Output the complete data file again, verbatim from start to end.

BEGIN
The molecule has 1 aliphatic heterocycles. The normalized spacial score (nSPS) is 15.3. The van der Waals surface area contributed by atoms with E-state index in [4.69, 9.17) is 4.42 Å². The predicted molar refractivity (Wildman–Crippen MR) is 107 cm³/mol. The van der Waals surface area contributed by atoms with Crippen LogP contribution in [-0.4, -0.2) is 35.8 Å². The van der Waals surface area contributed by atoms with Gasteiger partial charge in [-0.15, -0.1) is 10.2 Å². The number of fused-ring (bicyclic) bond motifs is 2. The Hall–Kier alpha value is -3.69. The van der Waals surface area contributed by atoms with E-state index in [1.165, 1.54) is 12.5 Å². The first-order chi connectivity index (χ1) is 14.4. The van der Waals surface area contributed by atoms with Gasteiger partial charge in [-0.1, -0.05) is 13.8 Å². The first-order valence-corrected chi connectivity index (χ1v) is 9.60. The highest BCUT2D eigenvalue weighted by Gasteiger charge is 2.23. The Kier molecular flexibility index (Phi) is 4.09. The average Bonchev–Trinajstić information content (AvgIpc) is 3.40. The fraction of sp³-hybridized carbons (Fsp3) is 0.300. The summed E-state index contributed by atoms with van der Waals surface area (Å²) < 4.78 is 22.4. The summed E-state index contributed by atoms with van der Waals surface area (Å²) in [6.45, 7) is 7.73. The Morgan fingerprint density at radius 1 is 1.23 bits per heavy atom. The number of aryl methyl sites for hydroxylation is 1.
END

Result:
The molecule has 1 aliphatic heterocycles. The normalized spacial score (nSPS) is 15.3. The van der Waals surface area contributed by atoms with E-state index in [4.69, 9.17) is 4.42 Å². The predicted molar refractivity (Wildman–Crippen MR) is 107 cm³/mol. The van der Waals surface area contributed by atoms with Crippen LogP contribution in [-0.4, -0.2) is 35.8 Å². The van der Waals surface area contributed by atoms with Gasteiger partial charge in [-0.15, -0.1) is 10.2 Å². The number of fused-ring (bicyclic) bond motifs is 2. The Hall–Kier alpha value is -3.69. The van der Waals surface area contributed by atoms with E-state index in [1.165, 1.54) is 12.5 Å². The first-order chi connectivity index (χ1) is 14.4. The van der Waals surface area contributed by atoms with Gasteiger partial charge in [-0.1, -0.05) is 13.8 Å². The first-order valence-corrected chi connectivity index (χ1v) is 9.60. The highest BCUT2D eigenvalue weighted by Gasteiger charge is 2.23. The Kier molecular flexibility index (Phi) is 4.09. The average Bonchev–Trinajstić information content (AvgIpc) is 3.40. The fraction of sp³-hybridized carbons (Fsp3) is 0.300. The summed E-state index contributed by atoms with van der Waals surface area (Å²) < 4.78 is 22.4. The summed E-state index contributed by atoms with van der Waals surface area (Å²) in [6.45, 7) is 7.73. The Morgan fingerprint density at radius 1 is 1.23 bits per heavy atom. The number of aryl methyl sites for hydroxylation is 1.